Rangers injury update: Drury out six weeks, Gaborik out 2-3 weeks, Prospal to have surgery


The Rangers 4-3 overtime loss to Toronto turned out to be more costly than just what happens in the standings as they’ll be without both Chris Drury and Marian Gaborik for an extended period of time due to injuries suffered during the second period. Drury has a broken left finger, the same finger he broke in training camp. The good news is that the finger wasn’t broken in the same place but he’ll miss six weeks of action to recover from it nonetheless. Drury broke the finger initially in training camp while blocking a shot in a preseason game.

Meanwhile, Rangers top scorer Marian Gaborik will miss the next 2-3 weeks with a separated shoulder suffered after taking a rough check from Leafs forward Colby Armstrong. Armstrong received a penalty on the play but by no means was it a dirty check. Gaborik headed off the ice to the bench after the play favoring his shoulder and did not return to action.

In other bad news, Rangers coach John Tortorella announced that Vinny Prospal will have surgery on his right knee. Earlier this month, we told you about how Prospal may miss a significant amount of time because of this and with the seemingly mysterious nature of this injury, it’s possible he could miss the whole season.

Thankfully for the Rangers, they’ve seen the emergence of rookie Derek Stepan to help soften the blow of losing Drury and Prospal, but having their veteran contributions is key to their success this season. Now they’ll have to wait things out for at least Drury and Gaborik for the next few weeks and hope that Prospal can come back at all.

Friday’s loss serves as ‘harsh lesson’ for Blue Jackets

Jasper Fast, Nick Foligno, Henrik Lundqvist
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Late in the third period of Friday’s game against the New York Rangers, things were looking good for Columbus.

Brandon Saad, who the team acquired from Chicago this off-season, scored his first goal of the season to give his team a 2-1 lead with under four minutes remaining in the contest.

Unfortunately for the Jackets, that’s as good as it would get.

The Rangers responded with three unanswered goals from Oscar Lindberg, Kevin Hayes and Mats Zuccarello to spoil Columbus’ home opener.

“When something like that happens at the end, I think we’re gonna be a better team because of it,” defenseman Ryan Murray told reporters after the game. “It’s a harsh lesson, but it’s a good one.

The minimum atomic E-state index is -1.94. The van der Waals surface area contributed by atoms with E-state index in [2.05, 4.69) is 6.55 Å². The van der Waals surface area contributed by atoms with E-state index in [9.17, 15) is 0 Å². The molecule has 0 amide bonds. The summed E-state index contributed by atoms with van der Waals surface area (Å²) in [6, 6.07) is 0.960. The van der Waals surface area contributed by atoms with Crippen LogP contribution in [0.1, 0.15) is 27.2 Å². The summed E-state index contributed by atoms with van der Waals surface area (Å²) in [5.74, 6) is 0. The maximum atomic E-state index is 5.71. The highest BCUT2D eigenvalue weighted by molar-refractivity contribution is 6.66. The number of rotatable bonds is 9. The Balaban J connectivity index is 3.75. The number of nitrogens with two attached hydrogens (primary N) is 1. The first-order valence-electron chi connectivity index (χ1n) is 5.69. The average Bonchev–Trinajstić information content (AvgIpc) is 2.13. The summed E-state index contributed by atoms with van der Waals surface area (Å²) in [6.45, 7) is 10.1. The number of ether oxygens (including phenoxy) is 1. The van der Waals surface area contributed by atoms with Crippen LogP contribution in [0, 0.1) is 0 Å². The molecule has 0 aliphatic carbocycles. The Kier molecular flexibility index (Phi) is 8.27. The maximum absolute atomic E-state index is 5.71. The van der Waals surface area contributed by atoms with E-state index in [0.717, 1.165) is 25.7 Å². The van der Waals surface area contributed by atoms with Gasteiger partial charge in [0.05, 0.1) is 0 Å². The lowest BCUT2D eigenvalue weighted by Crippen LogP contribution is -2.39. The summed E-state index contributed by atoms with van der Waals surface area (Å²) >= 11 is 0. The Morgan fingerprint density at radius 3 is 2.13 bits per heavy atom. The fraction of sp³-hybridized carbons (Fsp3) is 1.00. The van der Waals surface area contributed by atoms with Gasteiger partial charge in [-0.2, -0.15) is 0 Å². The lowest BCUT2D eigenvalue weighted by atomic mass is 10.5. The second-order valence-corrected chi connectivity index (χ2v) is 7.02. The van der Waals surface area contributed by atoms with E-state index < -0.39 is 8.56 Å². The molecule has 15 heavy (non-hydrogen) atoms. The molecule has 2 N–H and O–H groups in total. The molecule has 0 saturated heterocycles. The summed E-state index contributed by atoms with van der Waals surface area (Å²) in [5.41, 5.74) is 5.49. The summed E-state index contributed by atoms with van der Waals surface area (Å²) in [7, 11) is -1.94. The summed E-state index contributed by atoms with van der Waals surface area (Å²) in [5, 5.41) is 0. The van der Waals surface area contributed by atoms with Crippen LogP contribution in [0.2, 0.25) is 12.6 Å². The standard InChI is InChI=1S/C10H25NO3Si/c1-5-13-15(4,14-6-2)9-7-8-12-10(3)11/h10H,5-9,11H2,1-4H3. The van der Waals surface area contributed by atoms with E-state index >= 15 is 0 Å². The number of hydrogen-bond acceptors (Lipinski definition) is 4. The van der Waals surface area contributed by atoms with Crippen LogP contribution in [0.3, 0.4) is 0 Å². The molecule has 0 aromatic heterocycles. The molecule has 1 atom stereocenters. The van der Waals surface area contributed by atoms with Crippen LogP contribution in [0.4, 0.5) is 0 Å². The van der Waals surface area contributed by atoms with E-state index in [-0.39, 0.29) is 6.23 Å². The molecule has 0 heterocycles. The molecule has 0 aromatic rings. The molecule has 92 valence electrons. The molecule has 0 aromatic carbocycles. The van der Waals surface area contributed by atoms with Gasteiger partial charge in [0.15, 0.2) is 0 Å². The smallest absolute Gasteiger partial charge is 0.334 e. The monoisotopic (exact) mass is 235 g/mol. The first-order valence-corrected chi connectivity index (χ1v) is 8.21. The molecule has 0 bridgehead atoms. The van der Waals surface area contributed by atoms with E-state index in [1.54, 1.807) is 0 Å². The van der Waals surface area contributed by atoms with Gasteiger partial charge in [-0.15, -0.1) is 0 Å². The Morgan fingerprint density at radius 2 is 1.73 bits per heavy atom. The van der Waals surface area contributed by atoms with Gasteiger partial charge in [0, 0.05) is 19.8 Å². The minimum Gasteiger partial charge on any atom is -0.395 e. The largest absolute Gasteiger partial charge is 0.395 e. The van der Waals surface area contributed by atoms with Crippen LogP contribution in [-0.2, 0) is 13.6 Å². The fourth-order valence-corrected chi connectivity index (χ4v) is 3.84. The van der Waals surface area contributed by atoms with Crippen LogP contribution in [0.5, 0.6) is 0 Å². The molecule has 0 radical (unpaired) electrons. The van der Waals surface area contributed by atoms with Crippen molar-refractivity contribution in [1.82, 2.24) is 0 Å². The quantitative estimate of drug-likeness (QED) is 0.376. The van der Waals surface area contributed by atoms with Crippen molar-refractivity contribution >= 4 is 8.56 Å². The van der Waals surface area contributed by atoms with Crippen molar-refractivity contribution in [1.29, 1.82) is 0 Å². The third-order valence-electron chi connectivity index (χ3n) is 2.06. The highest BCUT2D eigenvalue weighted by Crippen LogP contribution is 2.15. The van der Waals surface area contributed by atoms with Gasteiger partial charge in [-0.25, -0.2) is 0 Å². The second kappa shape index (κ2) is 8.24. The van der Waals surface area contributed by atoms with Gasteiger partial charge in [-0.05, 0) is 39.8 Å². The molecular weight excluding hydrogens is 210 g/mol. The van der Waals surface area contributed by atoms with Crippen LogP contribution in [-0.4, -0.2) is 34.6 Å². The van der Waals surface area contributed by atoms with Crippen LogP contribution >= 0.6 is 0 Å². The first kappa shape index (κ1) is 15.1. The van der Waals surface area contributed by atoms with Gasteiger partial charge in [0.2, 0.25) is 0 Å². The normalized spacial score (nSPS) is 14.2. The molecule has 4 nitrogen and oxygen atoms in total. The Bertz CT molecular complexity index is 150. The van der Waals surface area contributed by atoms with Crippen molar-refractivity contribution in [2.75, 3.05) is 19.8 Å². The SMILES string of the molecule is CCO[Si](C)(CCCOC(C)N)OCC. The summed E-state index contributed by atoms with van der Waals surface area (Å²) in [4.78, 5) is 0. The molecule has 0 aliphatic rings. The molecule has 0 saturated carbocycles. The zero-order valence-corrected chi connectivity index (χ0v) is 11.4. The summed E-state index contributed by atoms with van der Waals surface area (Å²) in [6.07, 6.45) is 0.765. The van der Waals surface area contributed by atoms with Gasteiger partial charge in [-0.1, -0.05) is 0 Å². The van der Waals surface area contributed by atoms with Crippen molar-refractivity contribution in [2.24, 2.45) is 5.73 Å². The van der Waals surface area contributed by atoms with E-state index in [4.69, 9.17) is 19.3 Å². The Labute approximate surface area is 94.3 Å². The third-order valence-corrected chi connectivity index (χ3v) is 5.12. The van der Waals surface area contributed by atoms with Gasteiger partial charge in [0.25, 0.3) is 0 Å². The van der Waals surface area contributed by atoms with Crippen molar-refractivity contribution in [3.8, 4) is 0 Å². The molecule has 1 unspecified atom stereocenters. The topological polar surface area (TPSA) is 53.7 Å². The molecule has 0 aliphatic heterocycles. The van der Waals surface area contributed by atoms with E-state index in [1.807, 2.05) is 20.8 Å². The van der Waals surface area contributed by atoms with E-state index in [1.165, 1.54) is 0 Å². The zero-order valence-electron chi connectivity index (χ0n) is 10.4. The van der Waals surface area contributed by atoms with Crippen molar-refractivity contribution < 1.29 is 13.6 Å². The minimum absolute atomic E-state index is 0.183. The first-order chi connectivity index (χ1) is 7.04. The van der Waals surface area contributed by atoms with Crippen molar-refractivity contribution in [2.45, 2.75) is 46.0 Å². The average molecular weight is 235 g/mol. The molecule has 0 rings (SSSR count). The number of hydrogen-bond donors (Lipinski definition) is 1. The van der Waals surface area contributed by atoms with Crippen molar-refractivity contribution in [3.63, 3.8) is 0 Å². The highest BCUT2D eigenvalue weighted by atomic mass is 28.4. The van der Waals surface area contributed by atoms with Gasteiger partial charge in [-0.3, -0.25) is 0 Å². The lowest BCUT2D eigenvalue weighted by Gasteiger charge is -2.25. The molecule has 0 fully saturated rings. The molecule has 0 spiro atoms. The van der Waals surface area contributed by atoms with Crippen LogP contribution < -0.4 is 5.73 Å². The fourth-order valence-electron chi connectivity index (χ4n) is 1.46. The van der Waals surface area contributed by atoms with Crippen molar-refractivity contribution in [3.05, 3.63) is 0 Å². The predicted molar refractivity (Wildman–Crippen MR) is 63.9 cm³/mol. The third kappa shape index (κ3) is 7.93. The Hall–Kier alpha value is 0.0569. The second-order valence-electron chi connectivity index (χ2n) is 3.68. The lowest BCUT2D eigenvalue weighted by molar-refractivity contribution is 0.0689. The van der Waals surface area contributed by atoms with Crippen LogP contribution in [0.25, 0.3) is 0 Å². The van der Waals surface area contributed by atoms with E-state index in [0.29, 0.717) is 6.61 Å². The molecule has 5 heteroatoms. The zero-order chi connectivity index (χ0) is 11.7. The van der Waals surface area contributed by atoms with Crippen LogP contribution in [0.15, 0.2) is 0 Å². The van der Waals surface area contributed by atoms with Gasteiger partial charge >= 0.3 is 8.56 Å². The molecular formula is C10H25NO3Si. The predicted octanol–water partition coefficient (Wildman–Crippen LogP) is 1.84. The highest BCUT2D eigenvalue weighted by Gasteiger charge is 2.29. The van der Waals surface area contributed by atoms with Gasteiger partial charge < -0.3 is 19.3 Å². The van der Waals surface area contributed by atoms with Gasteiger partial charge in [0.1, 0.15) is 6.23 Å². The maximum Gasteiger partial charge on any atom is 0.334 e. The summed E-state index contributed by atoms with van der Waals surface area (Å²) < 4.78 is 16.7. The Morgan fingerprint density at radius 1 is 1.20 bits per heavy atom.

Luckily for Columbus, they won’t have to wait very long to try and get their revenge.

The Blue Jackets and Rangers will finish off their home-and-home series at Madison Square Garden on Saturday night, which might not be such a bad thing for Columbus.

“It’s good that we get another chance tomorrow,” Saad said after Friday’s game. “We were high on emotions (after the go-ahead goal) and they scored and it took the wind out of our sails, but we have to keep playing. We have to learn to keep doing our thing, regardless of the score.”



Kings GM says Mike Richards went into ‘a destructive spiral’

Mike Richards

The Los Angeles Kings may owe Mike Richards money until 2031 (seriously), but in settling his grievance, the team and player more or less get to turn the page.

Not before Kings GM Dean Lombardi shares his sometimes startling perspective, though.

Lombardi has a tendency to be candid, especially in the press release-heavy world of sports management. Even by his standards, his account of Richards’ “destructive sprial” is a staggering read from the Los Angeles Times’ Lisa Dillman.

“Without a doubt, the realization of what happened to Mike Richards is the most traumatic episode of my career,” Lombardi said in a written summation he provided to the Los Angeles Times. “At times, I think that I will never recover from it. It is difficult to trust anyone right now – and you begin to question whether you can trust your own judgment. The only thing I can think of that would be worse would be suspecting your wife of cheating on you for five years and then finding out in fact it was true.”

Lombardi provides plenty of eyebrow-raising statements to Dillman, including:

  • He believed he “found his own Derek Jeter” in Richards, a player who “at one time symbolized everything that was special about the sport.”
  • Lombardi remarked that “his production dropped 50 percent and the certain ‘it’ factor he had was vaporizing in front of me daily.”
  • The Kings GM believes that he was “played” by Richards.

… Yeah.

Again, it’s a powerful read that you should soak in yourself, even if you’re unhappy with the way the Kings handled the situation.

Maybe the most pressing of many lingering questions is: will we get to hear Richards’ side of the story?